Logan’s call was unexpected—and at that moment, anything unexpected seemed unlikely to be good.
“Yes?” Ashley asked when she answered, body tensing in anticipation of what she was about to hear.
“Clear out of the hotel,” Logan said. “Now. Get absolutely everything out of the suite, but trash my stuff at the first opportunity—you don’t need the added encumbrance.
“Once you’ve done that, go to the Bowdoing Mall. I’ll meet you in the seats outside the movie theater.”
Ashley didn’t know where the Bowdoing Mall was, but assumed it would be easy to find out.
“Got it,” Ashley said, and then before she could ask if there was anything else, heard Logan break the connection.
Ashley hurriedly went about the suite doing what he asked, putting all of Logan’s clothes and personal items into his case. He’d already taken his cell and laptop and money and other essentials, so all that she decided to keep were the extra copies of their disc, which went into her case along with her own possessions. She then called a cab, spared a moment to hunt down the Bowdoing on her cell (there it was), checked out of the hotel as if nothing was amiss (they didn’t need a suspicious departure drawing additional attention to them) and left without the staff showing any sign of special interest.
Outside she met her cab, and told the driver to take her to the train station, hoping that anyone who followed her trail there would think she’d left town, then pondered the situation as they headed off.
Obviously things had gone badly. She just didn’t know how badly. Maybe Logan didn’t even know himself. But at least he was alive and uninjured and free if he was able to make that call. She just hoped that he stayed that way. And that she didn’t bring more trouble with her, Ashley thought as she looked back at the traffic behind her.
When she reached the station she took her luggage, tipped the cabbie and saw him off, then dropped Logan’s case into a garbage receptacle on the street. As far as she was able to tell, no one paid the act much mind, or watched her as she continued away from the train station, to the same subway station from which she and Logan caught their ride to the Fillmore Monday. This time, though, she took a train east as a precaution before switching to the westbound line to get to the mall.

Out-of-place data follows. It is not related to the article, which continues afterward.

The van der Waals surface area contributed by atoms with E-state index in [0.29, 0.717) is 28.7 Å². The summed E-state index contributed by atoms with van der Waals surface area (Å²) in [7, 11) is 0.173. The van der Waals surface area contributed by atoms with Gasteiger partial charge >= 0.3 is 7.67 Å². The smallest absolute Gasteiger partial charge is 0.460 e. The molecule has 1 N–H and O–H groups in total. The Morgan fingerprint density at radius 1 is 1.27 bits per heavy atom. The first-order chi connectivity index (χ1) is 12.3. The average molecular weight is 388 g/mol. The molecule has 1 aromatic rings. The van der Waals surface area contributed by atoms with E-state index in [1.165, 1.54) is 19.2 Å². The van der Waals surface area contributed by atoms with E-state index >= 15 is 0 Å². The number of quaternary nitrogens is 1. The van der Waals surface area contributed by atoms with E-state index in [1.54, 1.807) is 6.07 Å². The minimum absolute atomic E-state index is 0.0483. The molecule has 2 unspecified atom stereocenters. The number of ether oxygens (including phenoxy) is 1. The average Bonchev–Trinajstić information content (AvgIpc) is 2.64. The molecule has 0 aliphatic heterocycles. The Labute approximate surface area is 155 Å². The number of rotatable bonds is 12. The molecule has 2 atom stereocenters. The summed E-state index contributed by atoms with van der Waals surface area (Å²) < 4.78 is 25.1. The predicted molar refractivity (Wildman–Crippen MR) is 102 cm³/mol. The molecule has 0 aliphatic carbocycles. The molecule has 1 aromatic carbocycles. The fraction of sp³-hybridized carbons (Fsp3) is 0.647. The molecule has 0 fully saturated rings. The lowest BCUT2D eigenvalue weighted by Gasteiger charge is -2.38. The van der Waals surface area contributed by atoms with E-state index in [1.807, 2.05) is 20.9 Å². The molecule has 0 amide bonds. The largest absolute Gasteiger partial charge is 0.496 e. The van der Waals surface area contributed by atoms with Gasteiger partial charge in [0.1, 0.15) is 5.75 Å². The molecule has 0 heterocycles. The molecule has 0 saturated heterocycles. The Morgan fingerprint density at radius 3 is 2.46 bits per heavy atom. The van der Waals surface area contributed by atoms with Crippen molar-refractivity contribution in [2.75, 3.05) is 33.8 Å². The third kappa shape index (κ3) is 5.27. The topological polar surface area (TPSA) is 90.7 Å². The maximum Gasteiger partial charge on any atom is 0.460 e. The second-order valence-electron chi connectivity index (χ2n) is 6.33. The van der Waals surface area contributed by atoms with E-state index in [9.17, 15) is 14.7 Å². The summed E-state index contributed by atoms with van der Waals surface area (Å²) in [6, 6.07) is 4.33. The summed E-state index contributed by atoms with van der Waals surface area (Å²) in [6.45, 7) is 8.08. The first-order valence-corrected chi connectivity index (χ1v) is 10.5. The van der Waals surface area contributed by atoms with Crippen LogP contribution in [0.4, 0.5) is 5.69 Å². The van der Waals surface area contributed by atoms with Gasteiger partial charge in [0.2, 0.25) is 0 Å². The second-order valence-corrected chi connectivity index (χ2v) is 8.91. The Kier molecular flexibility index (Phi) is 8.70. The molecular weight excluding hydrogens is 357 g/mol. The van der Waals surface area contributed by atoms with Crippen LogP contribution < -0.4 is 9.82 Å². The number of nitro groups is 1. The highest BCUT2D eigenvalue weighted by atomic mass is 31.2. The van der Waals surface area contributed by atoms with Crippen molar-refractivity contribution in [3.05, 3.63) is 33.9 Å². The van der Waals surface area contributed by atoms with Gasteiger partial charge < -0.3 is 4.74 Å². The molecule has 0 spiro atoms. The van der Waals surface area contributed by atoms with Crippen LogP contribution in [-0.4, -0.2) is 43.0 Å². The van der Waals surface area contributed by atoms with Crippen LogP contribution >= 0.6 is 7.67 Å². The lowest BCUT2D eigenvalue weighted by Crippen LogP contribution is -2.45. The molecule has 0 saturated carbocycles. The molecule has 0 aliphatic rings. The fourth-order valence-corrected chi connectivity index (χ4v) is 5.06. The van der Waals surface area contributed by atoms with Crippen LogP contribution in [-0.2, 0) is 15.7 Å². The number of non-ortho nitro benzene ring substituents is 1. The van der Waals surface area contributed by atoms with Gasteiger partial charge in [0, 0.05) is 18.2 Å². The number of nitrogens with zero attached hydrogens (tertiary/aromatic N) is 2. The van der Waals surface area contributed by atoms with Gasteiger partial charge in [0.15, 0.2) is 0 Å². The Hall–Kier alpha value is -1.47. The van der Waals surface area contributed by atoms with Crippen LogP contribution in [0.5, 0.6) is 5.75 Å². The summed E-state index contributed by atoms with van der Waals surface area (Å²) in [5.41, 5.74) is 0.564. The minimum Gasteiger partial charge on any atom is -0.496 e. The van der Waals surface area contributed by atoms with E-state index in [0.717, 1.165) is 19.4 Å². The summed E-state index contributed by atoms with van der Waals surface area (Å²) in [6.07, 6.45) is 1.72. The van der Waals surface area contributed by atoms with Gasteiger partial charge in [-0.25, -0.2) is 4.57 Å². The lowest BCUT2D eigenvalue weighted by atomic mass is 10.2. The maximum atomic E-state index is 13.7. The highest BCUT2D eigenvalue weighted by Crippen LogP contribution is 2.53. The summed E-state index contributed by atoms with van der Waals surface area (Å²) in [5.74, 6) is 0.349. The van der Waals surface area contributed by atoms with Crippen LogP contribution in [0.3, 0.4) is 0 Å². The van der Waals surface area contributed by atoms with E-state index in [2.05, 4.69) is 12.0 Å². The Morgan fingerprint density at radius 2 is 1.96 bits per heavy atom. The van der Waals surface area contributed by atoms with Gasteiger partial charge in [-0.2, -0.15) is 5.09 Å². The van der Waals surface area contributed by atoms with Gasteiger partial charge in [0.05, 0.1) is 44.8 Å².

A little after three she finally arrived and saw Logan just where he’d said he’d be, sitting in the seats outside the movie theater, dressed in a brand-new brown suit, with a new cart containing a new case packed with replacements for his lost clothes and personal items parked next to him. In his lap was his laptop. He was also wearing a pair of dark sunglasses and much shorter hair, having got a haircut too.
Ashley didn’t see his eyes, but she did see a hint of relief in the lifting of his features. She also saw the incompleteness of that relief, much still weighing on him. It was a look she’d come to know well, though the burden he bore now seemed heavier than any she remembered seeing him carry.
She sat down next to him.
“Did you get here all right?” he asked her.
“Yeah,” Ashley said. “What about you? What happened back there?”
“They were waiting for me,” Logan said, looking right ahead of him rather than at her. “I don’t know which team they were playing for, but there was a whole squad there, authorized to shoot. I did get the disc, and I did get out of there in one piece, but Lloyd—the guy I was meeting—didn’t. Whoever was after us—they shot him.” He sighed. “He tried to warn me, and I guess that was his punishment.”
“Oh . . . God. I’m sorry . . . I . . .”